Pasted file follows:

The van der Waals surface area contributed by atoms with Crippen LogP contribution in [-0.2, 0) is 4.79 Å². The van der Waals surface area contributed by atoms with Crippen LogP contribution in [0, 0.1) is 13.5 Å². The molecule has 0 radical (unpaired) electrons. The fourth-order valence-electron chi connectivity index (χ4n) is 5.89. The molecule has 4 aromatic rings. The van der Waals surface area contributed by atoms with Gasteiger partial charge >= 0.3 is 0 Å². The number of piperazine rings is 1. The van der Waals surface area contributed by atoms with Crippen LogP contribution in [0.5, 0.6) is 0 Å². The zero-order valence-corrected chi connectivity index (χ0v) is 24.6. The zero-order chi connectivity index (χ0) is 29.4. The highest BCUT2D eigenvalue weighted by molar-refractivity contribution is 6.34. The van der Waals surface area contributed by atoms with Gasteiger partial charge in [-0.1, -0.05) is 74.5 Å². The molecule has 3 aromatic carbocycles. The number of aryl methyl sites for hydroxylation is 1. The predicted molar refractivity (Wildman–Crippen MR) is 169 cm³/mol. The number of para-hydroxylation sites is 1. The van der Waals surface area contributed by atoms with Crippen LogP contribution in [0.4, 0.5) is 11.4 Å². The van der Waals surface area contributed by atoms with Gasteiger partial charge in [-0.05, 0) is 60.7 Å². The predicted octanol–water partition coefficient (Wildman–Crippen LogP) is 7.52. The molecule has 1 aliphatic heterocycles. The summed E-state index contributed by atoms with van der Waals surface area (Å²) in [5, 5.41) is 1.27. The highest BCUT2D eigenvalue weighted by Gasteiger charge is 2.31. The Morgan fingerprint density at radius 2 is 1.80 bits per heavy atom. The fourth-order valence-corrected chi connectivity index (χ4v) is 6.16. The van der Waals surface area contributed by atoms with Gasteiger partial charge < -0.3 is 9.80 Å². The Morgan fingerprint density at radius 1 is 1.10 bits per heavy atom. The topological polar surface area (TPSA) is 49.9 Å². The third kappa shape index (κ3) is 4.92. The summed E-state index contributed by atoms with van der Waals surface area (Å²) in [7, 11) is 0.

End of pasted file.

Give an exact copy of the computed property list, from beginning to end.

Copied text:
The van der Waals surface area contributed by atoms with Crippen LogP contribution in [-0.2, 0) is 4.79 Å². The van der Waals surface area contributed by atoms with Crippen LogP contribution in [0, 0.1) is 13.5 Å². The molecule has 0 radical (unpaired) electrons. The fourth-order valence-electron chi connectivity index (χ4n) is 5.89. The molecule has 4 aromatic rings. The van der Waals surface area contributed by atoms with Gasteiger partial charge >= 0.3 is 0 Å². The number of piperazine rings is 1. The van der Waals surface area contributed by atoms with Crippen LogP contribution in [0.5, 0.6) is 0 Å². The zero-order valence-corrected chi connectivity index (χ0v) is 24.6. The zero-order chi connectivity index (χ0) is 29.4. The highest BCUT2D eigenvalue weighted by molar-refractivity contribution is 6.34. The van der Waals surface area contributed by atoms with Gasteiger partial charge in [-0.1, -0.05) is 74.5 Å². The molecule has 3 aromatic carbocycles. The number of aryl methyl sites for hydroxylation is 1. The predicted molar refractivity (Wildman–Crippen MR) is 169 cm³/mol. The number of para-hydroxylation sites is 1. The van der Waals surface area contributed by atoms with Crippen LogP contribution in [0.4, 0.5) is 11.4 Å². The van der Waals surface area contributed by atoms with Gasteiger partial charge in [-0.05, 0) is 60.7 Å². The predicted octanol–water partition coefficient (Wildman–Crippen LogP) is 7.52. The molecule has 1 aliphatic heterocycles. The summed E-state index contributed by atoms with van der Waals surface area (Å²) in [5, 5.41) is 1.27. The highest BCUT2D eigenvalue weighted by Gasteiger charge is 2.31. The Morgan fingerprint density at radius 2 is 1.80 bits per heavy atom. The fourth-order valence-corrected chi connectivity index (χ4v) is 6.16. The van der Waals surface area contributed by atoms with Gasteiger partial charge < -0.3 is 9.80 Å². The Morgan fingerprint density at radius 1 is 1.10 bits per heavy atom. The topological polar surface area (TPSA) is 49.9 Å². The third kappa shape index (κ3) is 4.92. The summed E-state index contributed by atoms with van der Waals surface area (Å²) in [7, 11) is 0.